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Harold C. Riethman

Wistar Institute Associate Professor of Genetics
Department: Genetics

Contact information
The Wistar Institute
36th & Spruce Sts.
Philadelphia, PA 19104
Office: 215-898-3872
B.S. (Biological Sciences)
University of Cincinnati, Cincinnati, OH, 1982.
M.S. (Biological Sciences)
University of Cincinnati, Cincinnati, OH, 1983.
Ph.D. (Biological Sciences)
University of Missouri, Columbia, MO, 1987.
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Description of Research Expertise

Dr. Harold Riethman is an Associate Professor in the Molecular and Cellular Oncogenesis Program at The Wistar Institute, and a Wistar Institute Associate Professor of Genetics at the University of Pennsylvania School of Medicine. He is also Associate Director of Training at The Wistar Institute. Dr. Riethman received his B.S. and M.S. in Biological Sciences from the University of Cincinnati. Following PhD work at the University of Missouri focused on the biochemistry and biophysics of photosynthetic light reactions, Dr. Riethman joined Maynard Olson’s lab at Washington University for postdoctoral work where he modified the recently-developed yeast artificial chromosome (YAC) cloning system to selectively capture large telomere-terminal fragments of human chromosomes. Upon establishment of his lab at The Wistar Institute, he expanded this work to create and characterize comprehensive clone libraries of human telomere regions. From 1991-2004 his lab played a key role in cloning, mapping, sequencing, and analysis of telomeric and subtelomeric DNA regions as part of the human genome project, collaborating with a wide range of both individual labs and large sequencing centers in the genome community in an interdisciplinary effort to accomplish this task. In particular, he led the effort to finish and annotate subtelomere regions, incorporating bioinformatic and computational approaches to classify and annotate subtelomeric segmental duplications and subterminal sequence features.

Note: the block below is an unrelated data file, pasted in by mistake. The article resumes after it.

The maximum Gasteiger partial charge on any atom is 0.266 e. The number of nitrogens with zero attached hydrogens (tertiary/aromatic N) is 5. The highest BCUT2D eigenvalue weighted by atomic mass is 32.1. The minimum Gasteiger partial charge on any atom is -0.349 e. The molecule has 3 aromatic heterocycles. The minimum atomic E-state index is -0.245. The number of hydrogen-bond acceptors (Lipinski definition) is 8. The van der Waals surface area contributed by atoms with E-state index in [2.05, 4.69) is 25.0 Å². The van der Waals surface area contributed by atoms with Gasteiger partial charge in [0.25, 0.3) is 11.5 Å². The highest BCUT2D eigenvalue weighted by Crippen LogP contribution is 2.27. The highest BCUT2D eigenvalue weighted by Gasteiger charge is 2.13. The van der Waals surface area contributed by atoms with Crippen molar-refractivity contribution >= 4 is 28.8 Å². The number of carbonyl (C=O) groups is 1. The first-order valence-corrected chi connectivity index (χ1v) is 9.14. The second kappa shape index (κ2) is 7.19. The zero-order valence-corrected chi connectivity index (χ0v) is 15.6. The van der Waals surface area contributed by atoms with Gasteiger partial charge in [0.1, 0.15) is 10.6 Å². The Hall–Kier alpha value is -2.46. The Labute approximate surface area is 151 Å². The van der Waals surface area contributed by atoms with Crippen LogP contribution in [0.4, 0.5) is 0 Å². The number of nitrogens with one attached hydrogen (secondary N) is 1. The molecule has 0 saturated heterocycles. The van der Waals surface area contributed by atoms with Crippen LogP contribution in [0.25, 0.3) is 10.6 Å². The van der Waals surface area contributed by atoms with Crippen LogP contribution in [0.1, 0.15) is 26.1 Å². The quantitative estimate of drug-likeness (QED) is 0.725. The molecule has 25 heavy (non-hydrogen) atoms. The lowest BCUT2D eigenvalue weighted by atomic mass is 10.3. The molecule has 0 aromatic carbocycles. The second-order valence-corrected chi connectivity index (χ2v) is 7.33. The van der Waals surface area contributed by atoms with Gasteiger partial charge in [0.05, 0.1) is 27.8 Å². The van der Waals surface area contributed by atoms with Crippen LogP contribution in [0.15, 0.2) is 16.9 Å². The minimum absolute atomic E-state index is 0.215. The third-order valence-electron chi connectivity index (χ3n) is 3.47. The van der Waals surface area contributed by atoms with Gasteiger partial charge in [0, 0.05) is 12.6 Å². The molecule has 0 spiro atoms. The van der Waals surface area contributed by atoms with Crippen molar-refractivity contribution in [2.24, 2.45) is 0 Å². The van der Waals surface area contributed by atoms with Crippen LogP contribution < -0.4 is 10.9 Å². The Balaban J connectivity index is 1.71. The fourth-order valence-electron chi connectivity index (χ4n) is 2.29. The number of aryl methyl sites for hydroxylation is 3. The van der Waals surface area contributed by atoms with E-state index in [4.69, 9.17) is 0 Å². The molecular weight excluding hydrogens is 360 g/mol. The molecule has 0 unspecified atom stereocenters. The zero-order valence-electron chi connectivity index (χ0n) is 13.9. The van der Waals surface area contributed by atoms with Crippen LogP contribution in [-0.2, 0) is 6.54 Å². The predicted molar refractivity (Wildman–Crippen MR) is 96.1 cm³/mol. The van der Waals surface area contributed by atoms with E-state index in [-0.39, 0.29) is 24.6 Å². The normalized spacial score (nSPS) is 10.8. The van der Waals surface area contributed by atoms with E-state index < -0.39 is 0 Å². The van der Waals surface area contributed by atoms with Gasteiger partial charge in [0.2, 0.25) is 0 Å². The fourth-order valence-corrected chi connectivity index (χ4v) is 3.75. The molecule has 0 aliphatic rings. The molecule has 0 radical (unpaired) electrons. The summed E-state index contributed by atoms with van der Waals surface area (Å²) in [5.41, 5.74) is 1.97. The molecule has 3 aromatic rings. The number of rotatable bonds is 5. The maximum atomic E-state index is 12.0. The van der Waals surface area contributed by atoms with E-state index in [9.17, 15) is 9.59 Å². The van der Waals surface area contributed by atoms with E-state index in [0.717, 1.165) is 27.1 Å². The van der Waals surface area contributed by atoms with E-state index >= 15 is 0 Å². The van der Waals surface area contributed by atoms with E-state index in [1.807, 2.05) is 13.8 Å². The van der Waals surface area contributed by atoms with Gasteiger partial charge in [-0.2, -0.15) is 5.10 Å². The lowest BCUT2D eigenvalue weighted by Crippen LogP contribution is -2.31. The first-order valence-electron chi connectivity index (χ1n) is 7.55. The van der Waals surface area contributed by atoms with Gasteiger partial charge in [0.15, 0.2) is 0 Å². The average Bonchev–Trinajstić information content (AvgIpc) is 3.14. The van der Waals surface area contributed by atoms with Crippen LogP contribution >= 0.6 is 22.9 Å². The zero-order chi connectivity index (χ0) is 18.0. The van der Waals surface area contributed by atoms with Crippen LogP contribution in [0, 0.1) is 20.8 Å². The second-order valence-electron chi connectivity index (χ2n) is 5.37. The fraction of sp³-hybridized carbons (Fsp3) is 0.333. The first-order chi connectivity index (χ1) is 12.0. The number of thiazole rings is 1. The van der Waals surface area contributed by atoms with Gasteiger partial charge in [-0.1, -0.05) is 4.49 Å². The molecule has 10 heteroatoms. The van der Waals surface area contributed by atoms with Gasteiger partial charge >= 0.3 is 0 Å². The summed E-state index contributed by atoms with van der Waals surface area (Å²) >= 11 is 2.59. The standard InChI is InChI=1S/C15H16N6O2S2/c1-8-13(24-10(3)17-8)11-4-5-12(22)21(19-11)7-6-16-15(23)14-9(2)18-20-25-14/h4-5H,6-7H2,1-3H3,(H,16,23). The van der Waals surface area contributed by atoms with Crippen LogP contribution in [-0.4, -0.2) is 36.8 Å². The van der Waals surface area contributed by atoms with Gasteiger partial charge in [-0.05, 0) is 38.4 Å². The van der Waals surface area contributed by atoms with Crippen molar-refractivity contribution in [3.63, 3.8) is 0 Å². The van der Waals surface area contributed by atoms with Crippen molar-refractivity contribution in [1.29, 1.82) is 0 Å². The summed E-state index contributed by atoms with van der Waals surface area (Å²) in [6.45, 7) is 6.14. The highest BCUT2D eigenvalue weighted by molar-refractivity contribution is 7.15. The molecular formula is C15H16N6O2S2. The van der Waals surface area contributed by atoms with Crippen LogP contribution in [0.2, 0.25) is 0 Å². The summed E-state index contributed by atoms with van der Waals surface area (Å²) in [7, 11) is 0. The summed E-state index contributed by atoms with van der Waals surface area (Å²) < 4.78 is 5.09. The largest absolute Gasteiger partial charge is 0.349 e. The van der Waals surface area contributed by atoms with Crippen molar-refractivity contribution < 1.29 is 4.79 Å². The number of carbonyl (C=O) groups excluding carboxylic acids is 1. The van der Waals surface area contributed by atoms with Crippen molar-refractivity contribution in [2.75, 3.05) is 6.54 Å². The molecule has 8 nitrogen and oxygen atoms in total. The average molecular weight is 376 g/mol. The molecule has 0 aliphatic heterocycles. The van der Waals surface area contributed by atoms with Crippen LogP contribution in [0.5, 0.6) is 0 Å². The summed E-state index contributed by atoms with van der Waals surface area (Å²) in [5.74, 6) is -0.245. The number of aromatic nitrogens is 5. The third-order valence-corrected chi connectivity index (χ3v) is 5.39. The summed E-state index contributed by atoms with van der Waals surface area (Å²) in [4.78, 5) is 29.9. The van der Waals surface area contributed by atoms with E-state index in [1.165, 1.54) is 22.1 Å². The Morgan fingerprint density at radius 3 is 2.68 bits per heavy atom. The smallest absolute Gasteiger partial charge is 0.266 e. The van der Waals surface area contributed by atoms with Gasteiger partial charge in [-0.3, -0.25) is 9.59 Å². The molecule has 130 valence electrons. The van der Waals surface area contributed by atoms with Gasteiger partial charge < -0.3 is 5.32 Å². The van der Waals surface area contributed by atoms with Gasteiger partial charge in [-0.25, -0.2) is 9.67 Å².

Currently, the Riethman laboratory focuses on the detailed characterization of genetic and epigenetic features of human subtelomeric and telomeric DNA as they relate to cancer and aging. This work is currently in two main areas. In the first, novel experimental and computational next-gen sequencing based approaches are being developed and used for analysis of subtelomeric structural variation, mutation, and annotation of human subtelomeric DNA. The Riethman laboratory, in collaboration with the Lieberman and Davuluri labs, has used existing next-gen datasets to annotate our updated human subtelomere sequence assemblies as part of an effort to understand the role of subtelomeric chromatin in the transcriptional regulation and function of a long noncoding RNA (TERRA) essential for telomere integrity (Deng et al., 2012). We have recently extended and refined our computational pipeline to enable efficient mapping of next-gen datasets to extended subtelomere DNA regions, where critically important genes are located and where previous analyses have been hampered by subtelomeric segmental duplication content. In the second area, the relationship of telomere length dynamics with telomere function and dysfunction is being investigated in several distinct contexts. Our laboratory is measuring telomere length as an environmentally-impacted biomarker associated with prostate cancer incidence and progression (collaboratively with Dr. T. Rebbeck and colleagues at University of Pennsylvania). In addition, we are developing both next-gen sequence-based and single-molecule fluorescence-based approaches to detect and characterize mutated and dysfunctional telomeres in cancer cells as well as in cells of individuals bearing constitutional ring chromosomes (collaboratively with Dr. Ming Xiao at Drexel and Dr. Nancy Spinner at CHOP).